Mr. Prize Tayebwa
Prize Tayebwa is a development practitioner mainly with much passion for humanitarian work. Having graduated from Kyambogo University (2015) he joined the Uganda red cross society as a volunteer under the organisation’s Kampala East branch, where he implemented a number of projects/activities in emergency health, reproductive health, youth engagement, and membership development. He was also as the branch focal person in charge of first aid and emergency response. In July 2018, he was appointed as a branch manager in the same organisation for its Kampala West branch, a position he holds to date. As a branch manager, he has been at the centre stage of implementing the organisation’s strategic plan through resource mobilisation; finance management and accountability; community engagement and accountability;
volunteer management, youth engagement and membership development; administrative support to a number of project management, among others. He is also a trained National Disaster Response Team member (NDRT) in emergency shelter, emergency WASH, and Cash Transfer Programming/Cash Voucher Assistance (CTP/CVA). As branch manager based at headquarters, Tayebwa has been supporting other URCS’ functions such as the safer access framework and community engagement and accountability where he has taken part in the training of some staff and volunteers in the different branches of the organisation.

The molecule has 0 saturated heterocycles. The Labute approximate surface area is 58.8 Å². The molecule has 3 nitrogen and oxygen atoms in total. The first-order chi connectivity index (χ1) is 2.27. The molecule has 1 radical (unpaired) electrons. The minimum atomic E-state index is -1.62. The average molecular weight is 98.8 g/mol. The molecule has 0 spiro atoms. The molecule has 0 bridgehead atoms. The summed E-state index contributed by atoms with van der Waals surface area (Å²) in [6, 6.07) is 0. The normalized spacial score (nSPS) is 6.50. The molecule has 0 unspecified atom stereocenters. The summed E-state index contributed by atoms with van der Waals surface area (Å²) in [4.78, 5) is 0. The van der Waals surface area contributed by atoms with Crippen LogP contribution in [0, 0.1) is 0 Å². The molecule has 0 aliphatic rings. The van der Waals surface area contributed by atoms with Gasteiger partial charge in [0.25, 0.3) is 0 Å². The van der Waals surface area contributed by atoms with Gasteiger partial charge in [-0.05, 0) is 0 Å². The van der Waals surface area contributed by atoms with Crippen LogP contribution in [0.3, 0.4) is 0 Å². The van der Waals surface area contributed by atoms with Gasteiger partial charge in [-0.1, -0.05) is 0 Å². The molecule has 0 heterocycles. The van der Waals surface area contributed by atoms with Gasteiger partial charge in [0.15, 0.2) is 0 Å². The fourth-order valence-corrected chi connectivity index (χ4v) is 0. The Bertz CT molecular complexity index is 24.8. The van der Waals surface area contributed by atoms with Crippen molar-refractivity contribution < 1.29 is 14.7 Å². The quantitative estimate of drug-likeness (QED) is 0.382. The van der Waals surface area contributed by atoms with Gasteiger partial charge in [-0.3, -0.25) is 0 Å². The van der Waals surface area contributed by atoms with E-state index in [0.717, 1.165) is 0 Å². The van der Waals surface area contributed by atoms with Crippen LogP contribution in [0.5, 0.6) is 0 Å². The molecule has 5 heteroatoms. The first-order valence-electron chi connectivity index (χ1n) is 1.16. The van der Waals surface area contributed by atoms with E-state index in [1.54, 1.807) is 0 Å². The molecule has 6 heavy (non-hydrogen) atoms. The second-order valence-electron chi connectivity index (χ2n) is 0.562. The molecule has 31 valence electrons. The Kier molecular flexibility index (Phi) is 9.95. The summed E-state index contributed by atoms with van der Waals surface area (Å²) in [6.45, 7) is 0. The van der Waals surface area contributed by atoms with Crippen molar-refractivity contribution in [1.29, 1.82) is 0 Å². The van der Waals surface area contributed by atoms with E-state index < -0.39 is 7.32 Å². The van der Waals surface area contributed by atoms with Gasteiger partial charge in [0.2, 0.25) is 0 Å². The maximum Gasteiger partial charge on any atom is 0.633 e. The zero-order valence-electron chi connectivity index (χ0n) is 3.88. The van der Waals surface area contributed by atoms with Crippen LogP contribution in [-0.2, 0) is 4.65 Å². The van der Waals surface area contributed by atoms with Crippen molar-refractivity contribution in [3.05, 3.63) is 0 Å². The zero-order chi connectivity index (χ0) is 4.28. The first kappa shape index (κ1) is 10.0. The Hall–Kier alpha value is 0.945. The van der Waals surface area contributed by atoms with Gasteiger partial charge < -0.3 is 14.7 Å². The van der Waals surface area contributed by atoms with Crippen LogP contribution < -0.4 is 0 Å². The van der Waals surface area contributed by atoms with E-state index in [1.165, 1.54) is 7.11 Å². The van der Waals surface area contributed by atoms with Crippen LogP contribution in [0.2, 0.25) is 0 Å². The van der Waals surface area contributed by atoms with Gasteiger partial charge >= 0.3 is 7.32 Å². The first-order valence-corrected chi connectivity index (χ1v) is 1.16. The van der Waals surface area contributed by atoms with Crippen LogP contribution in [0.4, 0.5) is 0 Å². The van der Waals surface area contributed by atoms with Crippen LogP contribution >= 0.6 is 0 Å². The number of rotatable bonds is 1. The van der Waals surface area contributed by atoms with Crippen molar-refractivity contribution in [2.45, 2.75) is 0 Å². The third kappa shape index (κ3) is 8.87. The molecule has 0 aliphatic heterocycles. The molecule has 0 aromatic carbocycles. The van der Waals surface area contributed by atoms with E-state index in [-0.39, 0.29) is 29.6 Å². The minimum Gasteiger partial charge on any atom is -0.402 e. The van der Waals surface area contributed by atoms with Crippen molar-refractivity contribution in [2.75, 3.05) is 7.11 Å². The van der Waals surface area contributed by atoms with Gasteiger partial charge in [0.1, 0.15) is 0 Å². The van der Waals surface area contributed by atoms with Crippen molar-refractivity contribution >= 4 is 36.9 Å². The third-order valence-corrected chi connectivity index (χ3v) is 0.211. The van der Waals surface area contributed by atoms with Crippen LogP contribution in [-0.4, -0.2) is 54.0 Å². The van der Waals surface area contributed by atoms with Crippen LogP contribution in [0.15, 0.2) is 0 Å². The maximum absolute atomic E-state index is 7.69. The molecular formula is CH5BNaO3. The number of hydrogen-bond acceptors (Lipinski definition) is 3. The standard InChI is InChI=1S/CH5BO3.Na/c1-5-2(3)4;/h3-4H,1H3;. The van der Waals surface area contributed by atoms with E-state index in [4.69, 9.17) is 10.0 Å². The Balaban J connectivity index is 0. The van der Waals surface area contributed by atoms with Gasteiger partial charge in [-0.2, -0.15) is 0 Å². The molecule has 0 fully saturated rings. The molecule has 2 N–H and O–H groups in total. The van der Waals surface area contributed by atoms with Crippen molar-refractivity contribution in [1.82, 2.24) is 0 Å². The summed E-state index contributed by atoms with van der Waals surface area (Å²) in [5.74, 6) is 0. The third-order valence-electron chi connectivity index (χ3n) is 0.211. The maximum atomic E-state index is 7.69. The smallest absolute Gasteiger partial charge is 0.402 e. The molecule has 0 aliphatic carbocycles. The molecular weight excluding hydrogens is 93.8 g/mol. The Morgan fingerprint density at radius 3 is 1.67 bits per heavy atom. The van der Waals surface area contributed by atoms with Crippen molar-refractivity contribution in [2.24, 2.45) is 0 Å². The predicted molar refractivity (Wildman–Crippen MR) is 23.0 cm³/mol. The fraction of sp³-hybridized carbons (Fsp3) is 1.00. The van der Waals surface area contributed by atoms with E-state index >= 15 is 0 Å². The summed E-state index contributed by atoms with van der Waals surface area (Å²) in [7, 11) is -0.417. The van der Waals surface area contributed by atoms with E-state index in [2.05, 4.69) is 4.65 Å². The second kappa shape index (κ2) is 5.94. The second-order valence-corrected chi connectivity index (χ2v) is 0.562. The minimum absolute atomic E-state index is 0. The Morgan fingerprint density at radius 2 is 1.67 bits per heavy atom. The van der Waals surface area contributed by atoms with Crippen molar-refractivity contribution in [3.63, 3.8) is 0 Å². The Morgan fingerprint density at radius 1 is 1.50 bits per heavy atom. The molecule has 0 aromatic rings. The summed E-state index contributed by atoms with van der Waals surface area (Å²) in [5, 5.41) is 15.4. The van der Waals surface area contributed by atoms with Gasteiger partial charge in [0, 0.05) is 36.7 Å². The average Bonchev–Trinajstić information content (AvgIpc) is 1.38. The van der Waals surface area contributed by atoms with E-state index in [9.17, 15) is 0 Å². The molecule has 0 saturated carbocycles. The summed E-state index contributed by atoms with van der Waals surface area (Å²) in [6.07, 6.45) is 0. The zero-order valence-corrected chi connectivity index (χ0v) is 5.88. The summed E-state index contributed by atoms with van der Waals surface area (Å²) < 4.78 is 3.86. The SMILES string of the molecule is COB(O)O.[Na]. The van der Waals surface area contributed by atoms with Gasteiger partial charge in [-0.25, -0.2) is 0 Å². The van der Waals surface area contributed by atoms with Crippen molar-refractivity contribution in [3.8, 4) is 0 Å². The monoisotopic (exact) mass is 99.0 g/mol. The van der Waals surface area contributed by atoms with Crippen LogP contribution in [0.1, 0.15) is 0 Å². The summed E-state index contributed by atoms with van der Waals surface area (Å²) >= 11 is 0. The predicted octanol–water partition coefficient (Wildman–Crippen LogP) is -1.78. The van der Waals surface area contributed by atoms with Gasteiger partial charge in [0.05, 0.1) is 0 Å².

As a graduate of bachelor of development studies, he can say that the course has been so instrumental in his career in a number of ways.
The basic course in accounting has helped him to support the financial management function of the branch and of the organisation. The human resource management course (unit) has helped him in people management, where he is currently managing over 200 active volunteers, 5 staff at the branch, and hundreds of on-call volunteers. The other courses such as the introduction to international organisations, international law, among others basically opened his eyes to the rest of the world, no wonder, he had to choose one of the leading international humanitarian organisations for his career. Throughout the course, students were exposed to a number of challenges that have hampered the development of, especially developing countries. According to him, disasters are part of the reasons for this underdevelopment, and thus the need for urgent attention to disaster risk management and promotion of community resilience. Group presentations as a way of doing course works helped to boost his presentation skills, a reason he is now part of the organisation’s training team in different aspects. Generally, the DS course was well packaged enough to prepare graduates for the world of work. The only challenge is maybe dealing with the perception out there among potential employers, who still regard it as a mere course unit under the social work course. Hopefully, the current initiative will contribute to marketing of the course to help its graduates in accessing the job market, making it attractive to other students.